Wagon Train 3 classic episodes

Wagon Train is an American Western series that ran on NBC 1957–62 and then on ABC 1962–65. The series initially starred veteran movie supporting actor Ward Bond as the wagon master, later replaced upon his death by John McIntire, and Robert Horton as the scout, subsequently replaced by Scott Miller and Robert Fuller.[citation needed]

The series was inspired by the 1950 film Wagon Master directed by John Ford and starring Ben Johnson, Harry Carey Jr. and Ward Bond,[1] and harkens back to the early widescreen wagon train epic The Big Trail (1930) starring John Wayne and featuring Bond in his first major screen appearance playing a supporting role. Horton's buckskin outfit as the scout in the first season of the television series resembles Wayne's, who also played the wagon train's scout in the earlier film.[citation needed](wiki)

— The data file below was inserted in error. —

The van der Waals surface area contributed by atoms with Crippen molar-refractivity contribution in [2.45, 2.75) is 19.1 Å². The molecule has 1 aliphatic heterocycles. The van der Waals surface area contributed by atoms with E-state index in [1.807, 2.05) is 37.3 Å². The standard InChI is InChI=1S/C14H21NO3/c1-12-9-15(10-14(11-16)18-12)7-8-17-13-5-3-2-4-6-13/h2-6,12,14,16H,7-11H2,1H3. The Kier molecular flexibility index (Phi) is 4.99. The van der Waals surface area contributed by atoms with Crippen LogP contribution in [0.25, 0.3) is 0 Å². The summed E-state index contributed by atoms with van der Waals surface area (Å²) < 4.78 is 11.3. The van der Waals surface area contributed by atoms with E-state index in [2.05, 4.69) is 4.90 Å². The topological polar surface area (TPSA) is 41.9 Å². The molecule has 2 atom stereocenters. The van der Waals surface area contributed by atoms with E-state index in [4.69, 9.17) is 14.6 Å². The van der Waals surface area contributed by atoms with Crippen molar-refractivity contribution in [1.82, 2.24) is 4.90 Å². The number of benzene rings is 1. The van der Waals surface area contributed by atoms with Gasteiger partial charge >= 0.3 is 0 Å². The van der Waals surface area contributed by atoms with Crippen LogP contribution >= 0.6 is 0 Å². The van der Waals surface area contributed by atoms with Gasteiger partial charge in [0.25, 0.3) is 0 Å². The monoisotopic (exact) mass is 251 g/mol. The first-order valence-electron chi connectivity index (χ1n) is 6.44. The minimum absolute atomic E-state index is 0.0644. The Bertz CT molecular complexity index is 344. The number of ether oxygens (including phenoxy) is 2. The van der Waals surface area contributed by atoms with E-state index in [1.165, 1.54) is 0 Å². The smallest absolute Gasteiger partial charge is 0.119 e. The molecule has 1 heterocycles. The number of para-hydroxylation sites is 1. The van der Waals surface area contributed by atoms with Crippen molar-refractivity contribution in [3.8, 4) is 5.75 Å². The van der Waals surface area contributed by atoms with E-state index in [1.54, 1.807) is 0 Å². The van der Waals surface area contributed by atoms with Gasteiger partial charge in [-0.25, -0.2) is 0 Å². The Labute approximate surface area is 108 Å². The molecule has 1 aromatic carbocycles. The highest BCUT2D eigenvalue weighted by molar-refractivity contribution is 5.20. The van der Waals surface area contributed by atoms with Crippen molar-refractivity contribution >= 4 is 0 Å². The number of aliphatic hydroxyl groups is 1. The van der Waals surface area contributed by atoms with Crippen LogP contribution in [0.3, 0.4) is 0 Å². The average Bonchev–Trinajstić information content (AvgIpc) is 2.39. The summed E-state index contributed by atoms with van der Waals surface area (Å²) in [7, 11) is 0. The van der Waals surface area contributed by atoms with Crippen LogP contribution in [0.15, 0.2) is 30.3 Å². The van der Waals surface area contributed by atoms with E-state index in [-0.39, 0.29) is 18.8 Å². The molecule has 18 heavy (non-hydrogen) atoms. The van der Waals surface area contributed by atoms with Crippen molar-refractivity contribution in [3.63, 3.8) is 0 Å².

Frontier Doctor 26 episodes

Frontier Doctor is an American Western television series starring Rex Allen that aired in syndication from September 26, 1958, until June 20, 1959. The series was also known as Unarmed and Man of the West.[1] Outdoor action sequences for most episodes of Frontier Doctor were filmed on the Republic Pictures backlot in Studio City and on the Iverson Movie Ranch in Chatsworth, California, known for its huge sandstone boulders and widely recognized as the most heavily filmed outdoor shooting location in the history of Hollywood.(wiki)

Fury 22 classic episodes


Original release October 15, 1955 – March 19, 1960

Fury (retitled Brave Stallion in syndicated reruns) is an American western television series that aired on NBC from 1955 to 1960. It stars Peter Graves as Jim Newton, who operates the Broken Wheel Ranch in California; Bobby Diamond as Jim's adopted son, Joey Clark Newton, and William Fawcett as ranch hand Pete Wilkey. Roger Mobley co-starred in the two final seasons as Homer "Packy" Lambert, a friend of Joey's.[1] (wiki)